Going Out into the World as Autism Family

30 Apr

April gave our family many opportunities to go out not only because of beautiful weather but because of autism awareness. We had an autism awareness fair and A.skate and our local YMCA chapter hosted a Healthy Kids Day. We also took advantage of the beach and The King and I managed a date night.

We aren’t shut-in because of autism normally. Far from it. But it takes some work and some doing to have successful outings as any family with young children and much more so when you factor in autism. At events like Healthy Kids Day or the Autism Awareness Fair, we typically split up and one person has The Princess while the other two have the boys. As the boys have gotten older, we’ve found we can allow them a little more freedom at events and tag team with The Princess.

New places are always dicey. We don’t know if there will be anything that might set The Princess off with sensory issues. We don’t know where things are so it can be hard to make a quick escape if things go south. But we try new things more and more as The Princess has better regulation methods and is learning more social skills at school. Not to mention has better communication.

It makes me sad to think there are families who feel unwelcome in most settings because of autism and don’t go out. I understand the frustration of encountering hateful people. I realize that attempting to educate those who stare is pretty unrealistic. But with baby steps, it can be overcome.

On Saturday, at the Healthy Kids Day, we had an extraordinary opportunity. The King took the boys around while The Princess and I hung out at the Oneness Through Art booth. The Princess and I got to do arts and crafts with neuro-typical children and introduce them to autism. Florentina, the autistic artist we worked with and The Princess acted as de-facto ambassadors for autism through art. We met so many new people and people who were interested in learning more about autism and kids who asked me questions about autism and The Princess. Kids who interacted with her. I never expected a simple arts and crafts activity to help spread awareness in that way AND make for a successful outing. By  the time The King and the boys looped around to get us and make a craft we could not believe how much The Princess was enjoying herself.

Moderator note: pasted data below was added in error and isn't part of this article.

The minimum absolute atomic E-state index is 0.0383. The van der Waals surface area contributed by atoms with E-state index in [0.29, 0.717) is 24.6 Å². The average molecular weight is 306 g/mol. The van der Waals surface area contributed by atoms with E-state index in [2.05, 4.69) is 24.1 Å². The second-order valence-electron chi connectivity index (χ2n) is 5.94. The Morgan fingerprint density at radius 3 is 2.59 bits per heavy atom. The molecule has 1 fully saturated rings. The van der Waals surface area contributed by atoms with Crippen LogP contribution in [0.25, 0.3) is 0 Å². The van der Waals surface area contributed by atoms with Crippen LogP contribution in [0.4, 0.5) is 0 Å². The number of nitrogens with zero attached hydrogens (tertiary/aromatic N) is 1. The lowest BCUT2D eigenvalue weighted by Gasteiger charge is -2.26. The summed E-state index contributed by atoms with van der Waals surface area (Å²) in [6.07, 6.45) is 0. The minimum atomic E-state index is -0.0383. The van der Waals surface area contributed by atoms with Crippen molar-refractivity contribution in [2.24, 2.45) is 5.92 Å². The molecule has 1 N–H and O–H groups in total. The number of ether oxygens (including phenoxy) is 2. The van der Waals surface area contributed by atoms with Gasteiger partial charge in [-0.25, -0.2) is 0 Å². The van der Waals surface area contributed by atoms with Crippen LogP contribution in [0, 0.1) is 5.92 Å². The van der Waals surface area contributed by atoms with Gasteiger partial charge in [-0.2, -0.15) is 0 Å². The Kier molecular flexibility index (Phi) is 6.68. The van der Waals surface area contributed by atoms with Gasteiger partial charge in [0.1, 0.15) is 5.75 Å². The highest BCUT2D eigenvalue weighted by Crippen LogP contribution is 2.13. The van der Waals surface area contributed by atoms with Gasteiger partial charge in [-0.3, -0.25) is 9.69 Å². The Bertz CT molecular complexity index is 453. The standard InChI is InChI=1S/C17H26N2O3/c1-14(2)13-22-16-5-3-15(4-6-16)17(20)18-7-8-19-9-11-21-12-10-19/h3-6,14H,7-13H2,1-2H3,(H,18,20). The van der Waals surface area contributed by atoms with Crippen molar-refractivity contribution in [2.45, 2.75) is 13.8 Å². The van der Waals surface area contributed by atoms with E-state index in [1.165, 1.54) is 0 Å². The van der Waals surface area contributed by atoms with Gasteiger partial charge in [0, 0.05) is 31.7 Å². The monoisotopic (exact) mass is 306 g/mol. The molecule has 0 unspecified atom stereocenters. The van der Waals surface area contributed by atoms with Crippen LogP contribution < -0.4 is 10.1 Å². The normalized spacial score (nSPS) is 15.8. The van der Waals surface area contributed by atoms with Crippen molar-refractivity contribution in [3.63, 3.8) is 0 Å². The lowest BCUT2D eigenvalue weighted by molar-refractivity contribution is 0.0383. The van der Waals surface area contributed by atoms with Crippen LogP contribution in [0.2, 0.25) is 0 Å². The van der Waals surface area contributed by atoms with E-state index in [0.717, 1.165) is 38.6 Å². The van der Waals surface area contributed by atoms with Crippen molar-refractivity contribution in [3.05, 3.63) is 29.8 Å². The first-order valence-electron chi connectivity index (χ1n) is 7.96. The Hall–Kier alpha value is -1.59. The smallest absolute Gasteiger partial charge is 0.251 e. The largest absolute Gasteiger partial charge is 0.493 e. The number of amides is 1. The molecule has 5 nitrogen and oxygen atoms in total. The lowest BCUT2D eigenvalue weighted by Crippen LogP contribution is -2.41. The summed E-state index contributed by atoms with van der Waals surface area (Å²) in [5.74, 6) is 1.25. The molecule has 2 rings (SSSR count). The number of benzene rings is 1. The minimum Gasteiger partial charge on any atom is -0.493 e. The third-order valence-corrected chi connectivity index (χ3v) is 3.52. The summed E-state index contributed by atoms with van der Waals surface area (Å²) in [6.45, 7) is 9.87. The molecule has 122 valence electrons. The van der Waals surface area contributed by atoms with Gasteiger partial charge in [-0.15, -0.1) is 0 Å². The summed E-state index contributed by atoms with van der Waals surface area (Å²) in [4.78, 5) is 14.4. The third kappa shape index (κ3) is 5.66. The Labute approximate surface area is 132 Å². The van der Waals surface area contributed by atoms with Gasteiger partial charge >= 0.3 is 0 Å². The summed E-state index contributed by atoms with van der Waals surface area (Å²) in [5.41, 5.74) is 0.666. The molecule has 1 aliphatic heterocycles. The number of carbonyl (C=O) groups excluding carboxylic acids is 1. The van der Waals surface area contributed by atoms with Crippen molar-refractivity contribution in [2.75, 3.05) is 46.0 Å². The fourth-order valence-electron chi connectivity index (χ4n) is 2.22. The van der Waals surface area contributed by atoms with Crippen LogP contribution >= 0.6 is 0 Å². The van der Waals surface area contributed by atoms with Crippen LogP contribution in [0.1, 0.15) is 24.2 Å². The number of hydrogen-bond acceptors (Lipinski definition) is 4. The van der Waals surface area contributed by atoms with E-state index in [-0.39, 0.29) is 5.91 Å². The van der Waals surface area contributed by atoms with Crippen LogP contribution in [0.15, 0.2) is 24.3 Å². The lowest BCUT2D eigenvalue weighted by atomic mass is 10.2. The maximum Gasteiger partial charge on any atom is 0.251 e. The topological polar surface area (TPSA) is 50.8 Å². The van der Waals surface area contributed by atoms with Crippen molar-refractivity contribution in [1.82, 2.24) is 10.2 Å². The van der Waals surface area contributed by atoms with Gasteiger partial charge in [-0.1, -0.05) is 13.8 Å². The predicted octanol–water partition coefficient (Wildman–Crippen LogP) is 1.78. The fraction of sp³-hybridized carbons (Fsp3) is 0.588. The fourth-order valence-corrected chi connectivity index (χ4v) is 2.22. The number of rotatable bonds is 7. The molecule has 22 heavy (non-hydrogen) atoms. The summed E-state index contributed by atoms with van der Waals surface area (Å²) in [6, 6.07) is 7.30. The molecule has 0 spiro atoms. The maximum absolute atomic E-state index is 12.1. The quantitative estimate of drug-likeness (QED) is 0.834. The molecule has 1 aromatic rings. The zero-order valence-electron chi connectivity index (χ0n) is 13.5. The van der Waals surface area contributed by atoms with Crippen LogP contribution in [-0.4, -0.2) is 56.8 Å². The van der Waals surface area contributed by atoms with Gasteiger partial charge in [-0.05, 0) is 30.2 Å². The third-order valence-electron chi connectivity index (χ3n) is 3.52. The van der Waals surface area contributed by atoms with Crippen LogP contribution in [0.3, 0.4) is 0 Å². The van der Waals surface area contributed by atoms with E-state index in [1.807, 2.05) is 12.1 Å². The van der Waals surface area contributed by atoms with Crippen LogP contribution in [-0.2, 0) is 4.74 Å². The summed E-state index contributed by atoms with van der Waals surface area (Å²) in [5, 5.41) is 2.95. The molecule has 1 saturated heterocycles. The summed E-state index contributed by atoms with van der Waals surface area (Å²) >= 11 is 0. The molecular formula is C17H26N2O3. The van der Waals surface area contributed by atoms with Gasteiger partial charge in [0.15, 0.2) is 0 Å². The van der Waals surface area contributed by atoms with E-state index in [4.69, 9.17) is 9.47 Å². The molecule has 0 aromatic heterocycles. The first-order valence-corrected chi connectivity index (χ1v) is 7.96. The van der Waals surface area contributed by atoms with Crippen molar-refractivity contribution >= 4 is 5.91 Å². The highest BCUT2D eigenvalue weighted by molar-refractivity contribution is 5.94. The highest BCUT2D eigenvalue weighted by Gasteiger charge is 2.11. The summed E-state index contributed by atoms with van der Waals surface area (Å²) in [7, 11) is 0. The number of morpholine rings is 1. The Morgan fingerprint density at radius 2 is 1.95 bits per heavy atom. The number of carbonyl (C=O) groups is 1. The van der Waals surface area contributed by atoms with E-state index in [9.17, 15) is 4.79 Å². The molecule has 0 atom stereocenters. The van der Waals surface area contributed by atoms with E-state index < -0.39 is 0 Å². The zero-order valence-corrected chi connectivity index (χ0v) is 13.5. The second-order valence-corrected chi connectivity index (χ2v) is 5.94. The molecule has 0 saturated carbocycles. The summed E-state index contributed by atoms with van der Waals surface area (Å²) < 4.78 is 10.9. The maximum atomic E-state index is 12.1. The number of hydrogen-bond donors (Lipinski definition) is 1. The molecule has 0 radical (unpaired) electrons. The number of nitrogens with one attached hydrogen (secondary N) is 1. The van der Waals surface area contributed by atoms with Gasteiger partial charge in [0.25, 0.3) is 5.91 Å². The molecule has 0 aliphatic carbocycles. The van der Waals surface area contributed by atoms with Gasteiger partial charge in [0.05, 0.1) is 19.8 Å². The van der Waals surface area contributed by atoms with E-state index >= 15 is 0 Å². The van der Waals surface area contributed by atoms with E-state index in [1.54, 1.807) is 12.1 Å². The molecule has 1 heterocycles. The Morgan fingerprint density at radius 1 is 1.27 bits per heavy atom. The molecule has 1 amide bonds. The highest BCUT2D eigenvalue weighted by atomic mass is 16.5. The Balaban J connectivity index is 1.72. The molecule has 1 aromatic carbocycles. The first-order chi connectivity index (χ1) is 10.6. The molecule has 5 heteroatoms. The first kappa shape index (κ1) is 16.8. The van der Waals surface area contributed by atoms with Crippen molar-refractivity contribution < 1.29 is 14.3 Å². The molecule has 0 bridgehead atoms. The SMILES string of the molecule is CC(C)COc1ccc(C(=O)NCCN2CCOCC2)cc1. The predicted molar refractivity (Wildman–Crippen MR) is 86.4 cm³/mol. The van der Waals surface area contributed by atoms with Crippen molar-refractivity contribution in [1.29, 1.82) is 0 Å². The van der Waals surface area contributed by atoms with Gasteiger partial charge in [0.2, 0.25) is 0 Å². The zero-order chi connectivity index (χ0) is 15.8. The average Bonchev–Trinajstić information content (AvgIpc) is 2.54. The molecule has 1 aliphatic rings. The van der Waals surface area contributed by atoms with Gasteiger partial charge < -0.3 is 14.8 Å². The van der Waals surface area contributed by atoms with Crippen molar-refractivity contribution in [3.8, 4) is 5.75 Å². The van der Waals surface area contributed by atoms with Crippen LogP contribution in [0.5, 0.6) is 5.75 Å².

We self-identify as an autism family by choice, but sometimes, we don’t have to specifically state it. But even in those moments, the social outing was not a loss. We might have learned something that didn’t work. Or something new that sets The Princess off. Or how our boys react. And in the moments when we do self-identify, I am always so blessed to see how my boys do. For them, autism has always been in their lives. They know no different, so they aren’t afraid to challenge what society thinks The Princess should be. And knowing I am raising little boys who will grow up to be men that stand up for what they believe and their sister is a feeling so empowering it makes me want to get up and try again.

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